Is Clarence Kennedy RIGHT About Anti-Doping?
In the very recent past, Clarence Kennedy has started talking about why anti-doping should not actually happen. Seb from Weightlifting House weighed in with his opinion as well. Both guys did a solid job of presenting their arguments, keeping it civil, and providing discourse on the topic.
This is a long-term process on how we can optimize and handle doping in the sport of Olympic weightlifting. Clarence, in his position and filter, is essentially saying for the sport of Olympic weightlifting, and all sports for that matter, to be fairer that doping should be legal. Doping should not have any punishment tied to it. Weighlifting House says doping should be illegal.
We have our opinions as well. We want to weigh in. Being that Garage Strength has athletes who have competed at the world championship level in multiple sports and have medaled, beating athletes who have tested positive, we think we have some reasonable opinions to offer.
It Creates An Unlevel Playing Field
One of the first things Clarence brings up is Balko. The company, a private entity, was essentially responsible for Barry Bonds. In our opinion, the Balko scandal is the lynchpin for demonizing PED use, particularly in the United States. Americans tend to see drug usage as bad, associating the usage of PED’s with Russia and East Germany; think of it as a cultural war type of thing.
But even more than the cultural war mindset, United States residents seem to get annoyed much more with the idea of cheating, being lied to, and the idea of being duped. For example, Marion Jones comes to mind. U.S. citizens wanted to see her win all these medals but ended up labeling her a cheater and felt let down.
Clarence goes on to make the point about designer steroids. That countries investing in these programs are experiencing tremendous success. This is valid. We believe this goes back to the system and doesn’t mean that all countries are going to do that or that there is no way from preventing that from happening. Maybe we can start treating doping the same way we treat nuclear weaponry. WADA needs to step up their game here.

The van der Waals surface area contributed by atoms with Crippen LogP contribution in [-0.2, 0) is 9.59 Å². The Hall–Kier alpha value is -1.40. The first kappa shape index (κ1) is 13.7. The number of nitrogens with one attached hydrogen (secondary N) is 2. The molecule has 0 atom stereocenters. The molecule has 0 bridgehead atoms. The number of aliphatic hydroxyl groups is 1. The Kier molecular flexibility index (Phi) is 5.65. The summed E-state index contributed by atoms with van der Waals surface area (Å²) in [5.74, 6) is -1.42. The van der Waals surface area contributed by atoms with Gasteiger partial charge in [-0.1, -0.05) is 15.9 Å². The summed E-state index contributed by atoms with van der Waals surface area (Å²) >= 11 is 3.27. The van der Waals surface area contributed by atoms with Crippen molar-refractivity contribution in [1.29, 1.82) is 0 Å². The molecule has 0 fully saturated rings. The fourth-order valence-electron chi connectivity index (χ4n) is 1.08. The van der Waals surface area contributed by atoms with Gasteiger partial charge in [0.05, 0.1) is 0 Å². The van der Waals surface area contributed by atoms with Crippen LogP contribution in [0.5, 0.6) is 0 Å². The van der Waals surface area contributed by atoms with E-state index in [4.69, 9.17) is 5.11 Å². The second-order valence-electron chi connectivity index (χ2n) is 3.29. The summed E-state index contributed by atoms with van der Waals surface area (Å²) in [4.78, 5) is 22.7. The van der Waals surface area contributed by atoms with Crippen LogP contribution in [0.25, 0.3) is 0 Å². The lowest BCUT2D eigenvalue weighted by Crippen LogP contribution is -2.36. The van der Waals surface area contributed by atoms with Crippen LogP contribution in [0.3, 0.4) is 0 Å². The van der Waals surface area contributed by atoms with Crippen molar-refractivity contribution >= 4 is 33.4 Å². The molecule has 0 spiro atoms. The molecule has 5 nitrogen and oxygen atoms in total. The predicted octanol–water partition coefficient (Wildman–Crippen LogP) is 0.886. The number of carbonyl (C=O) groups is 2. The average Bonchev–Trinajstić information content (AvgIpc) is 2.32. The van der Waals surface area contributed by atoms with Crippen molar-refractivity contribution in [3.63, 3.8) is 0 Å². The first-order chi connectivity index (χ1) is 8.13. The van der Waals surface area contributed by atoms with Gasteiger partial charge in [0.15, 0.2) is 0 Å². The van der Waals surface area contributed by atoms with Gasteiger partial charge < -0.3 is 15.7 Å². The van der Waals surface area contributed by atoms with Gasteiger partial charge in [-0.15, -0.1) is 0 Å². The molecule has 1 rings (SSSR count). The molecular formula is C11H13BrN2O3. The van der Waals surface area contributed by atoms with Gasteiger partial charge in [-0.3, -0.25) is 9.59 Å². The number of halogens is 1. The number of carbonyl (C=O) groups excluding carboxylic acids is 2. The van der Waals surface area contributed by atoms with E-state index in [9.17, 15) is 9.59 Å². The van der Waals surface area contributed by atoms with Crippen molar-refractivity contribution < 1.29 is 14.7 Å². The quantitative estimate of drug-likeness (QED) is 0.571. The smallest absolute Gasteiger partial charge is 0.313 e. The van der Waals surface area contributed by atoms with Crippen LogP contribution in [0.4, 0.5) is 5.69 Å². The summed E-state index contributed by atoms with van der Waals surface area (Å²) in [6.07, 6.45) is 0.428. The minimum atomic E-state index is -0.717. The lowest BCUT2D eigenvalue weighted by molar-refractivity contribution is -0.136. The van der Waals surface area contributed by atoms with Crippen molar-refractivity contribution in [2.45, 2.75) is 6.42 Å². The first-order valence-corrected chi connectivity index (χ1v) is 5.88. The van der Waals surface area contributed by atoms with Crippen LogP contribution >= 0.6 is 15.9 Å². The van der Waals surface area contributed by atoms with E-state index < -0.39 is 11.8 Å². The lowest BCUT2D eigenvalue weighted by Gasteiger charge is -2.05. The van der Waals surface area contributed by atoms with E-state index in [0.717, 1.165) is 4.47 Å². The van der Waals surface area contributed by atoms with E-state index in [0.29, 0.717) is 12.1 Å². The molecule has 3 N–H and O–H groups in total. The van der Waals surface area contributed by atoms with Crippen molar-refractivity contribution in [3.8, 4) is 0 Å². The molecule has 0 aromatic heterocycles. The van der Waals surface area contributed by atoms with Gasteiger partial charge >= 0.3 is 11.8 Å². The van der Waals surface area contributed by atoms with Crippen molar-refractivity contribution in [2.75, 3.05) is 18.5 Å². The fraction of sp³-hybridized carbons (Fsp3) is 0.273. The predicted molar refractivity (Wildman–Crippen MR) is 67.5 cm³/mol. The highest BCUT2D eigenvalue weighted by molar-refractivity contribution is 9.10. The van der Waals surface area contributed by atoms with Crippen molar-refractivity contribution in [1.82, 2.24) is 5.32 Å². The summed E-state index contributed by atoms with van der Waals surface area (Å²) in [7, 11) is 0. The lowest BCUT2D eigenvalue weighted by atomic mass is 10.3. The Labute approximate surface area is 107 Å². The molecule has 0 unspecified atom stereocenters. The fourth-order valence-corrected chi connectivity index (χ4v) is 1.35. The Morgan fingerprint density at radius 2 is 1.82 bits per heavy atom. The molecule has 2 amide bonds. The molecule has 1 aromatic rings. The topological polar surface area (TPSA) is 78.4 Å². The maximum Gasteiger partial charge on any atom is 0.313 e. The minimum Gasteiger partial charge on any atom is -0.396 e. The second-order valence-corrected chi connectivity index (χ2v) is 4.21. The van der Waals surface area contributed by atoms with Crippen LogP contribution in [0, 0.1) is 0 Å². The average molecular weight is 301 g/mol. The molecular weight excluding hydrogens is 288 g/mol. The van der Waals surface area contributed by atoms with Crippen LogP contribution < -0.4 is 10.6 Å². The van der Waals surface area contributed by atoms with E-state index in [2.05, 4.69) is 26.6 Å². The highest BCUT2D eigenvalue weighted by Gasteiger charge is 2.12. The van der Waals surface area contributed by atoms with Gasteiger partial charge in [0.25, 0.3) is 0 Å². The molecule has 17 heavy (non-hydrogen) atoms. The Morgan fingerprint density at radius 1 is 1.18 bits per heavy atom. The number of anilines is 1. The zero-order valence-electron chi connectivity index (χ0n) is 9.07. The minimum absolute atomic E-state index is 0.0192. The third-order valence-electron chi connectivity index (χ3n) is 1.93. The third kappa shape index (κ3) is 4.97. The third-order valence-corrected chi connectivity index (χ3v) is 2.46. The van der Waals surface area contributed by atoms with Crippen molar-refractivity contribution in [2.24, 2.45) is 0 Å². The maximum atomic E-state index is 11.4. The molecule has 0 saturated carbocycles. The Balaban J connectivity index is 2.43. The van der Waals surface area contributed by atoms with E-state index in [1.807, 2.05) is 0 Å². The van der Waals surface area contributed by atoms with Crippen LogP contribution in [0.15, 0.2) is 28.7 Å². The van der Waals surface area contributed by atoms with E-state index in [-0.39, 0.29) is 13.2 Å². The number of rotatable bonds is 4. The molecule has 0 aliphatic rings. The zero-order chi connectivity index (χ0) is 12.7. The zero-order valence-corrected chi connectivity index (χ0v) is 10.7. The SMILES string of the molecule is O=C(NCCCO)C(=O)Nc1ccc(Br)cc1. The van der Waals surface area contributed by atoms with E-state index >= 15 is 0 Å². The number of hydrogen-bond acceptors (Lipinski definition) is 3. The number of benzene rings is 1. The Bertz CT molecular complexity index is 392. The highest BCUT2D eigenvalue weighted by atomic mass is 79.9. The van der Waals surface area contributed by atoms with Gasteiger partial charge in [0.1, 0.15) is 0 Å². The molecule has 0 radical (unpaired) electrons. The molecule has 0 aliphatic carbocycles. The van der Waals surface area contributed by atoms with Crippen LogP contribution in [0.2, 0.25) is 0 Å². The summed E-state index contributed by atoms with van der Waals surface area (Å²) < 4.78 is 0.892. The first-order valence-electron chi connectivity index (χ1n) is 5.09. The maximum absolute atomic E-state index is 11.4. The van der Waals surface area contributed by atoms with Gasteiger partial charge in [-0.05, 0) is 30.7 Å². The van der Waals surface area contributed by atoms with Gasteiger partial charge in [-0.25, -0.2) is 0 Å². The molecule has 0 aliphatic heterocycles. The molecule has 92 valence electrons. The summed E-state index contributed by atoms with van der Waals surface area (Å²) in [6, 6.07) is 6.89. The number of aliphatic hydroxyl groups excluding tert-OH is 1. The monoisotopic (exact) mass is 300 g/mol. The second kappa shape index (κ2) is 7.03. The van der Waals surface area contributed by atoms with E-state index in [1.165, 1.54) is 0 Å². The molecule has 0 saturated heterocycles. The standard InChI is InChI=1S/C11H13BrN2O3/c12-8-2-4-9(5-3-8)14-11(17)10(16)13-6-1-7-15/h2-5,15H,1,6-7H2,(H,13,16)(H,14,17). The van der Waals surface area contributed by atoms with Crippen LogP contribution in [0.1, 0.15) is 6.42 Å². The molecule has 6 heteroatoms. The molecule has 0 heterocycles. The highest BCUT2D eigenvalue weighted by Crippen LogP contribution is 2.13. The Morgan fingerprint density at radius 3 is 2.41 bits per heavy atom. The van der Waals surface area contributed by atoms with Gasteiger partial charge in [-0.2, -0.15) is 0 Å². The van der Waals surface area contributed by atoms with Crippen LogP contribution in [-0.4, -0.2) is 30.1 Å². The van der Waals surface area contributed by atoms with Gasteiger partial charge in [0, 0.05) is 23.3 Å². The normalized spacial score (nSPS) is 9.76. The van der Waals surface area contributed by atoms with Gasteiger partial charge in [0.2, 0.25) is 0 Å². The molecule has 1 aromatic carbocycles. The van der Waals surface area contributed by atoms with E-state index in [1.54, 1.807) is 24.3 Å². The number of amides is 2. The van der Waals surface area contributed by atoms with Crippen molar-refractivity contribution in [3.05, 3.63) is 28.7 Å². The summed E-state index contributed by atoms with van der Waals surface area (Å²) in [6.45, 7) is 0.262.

It is important to understand, especially specific to weightlifting, getting access to testosterone in certain countries is pretty easy. One of the most potent anabolics is testosterone. Testosterone is extremely cheap, easy to get, and is also pretty safe. Nandrolone, a drug used for joint integrity, is pretty cheap and pretty safe. Doctors will prescribe these two to patients as anti-aging supplements. We agree with Clarence here because the drugs that will end up being utilized are accessible.
Discussing Children And Teenagers
We are talking about parents here. In some countries, parents don’t have a say based on where the child gets placed within the countries sporting programs. The general argument being made here by Seb has to do with the long-term health of children.
In the United States, one of the most participated sports is American Football. It is the most dangerous and most horrible sport for brain development. It is incredibly violent and leads to brain scarring. Parents at times are more concerned about the success of their child than about their health. Hate to admit it, some parents just don’t care about long-term health. They’d gladly sign their children up and have them ingest PED’s to potentially compete at the highest levels.
What is the romanticizing of sport specifically, Seb? Is it not fair for the non-PED user to compete against the PED user? Or is it the never-ending story of the athlete who keeps grinding until they conquer their dreams and become a champion?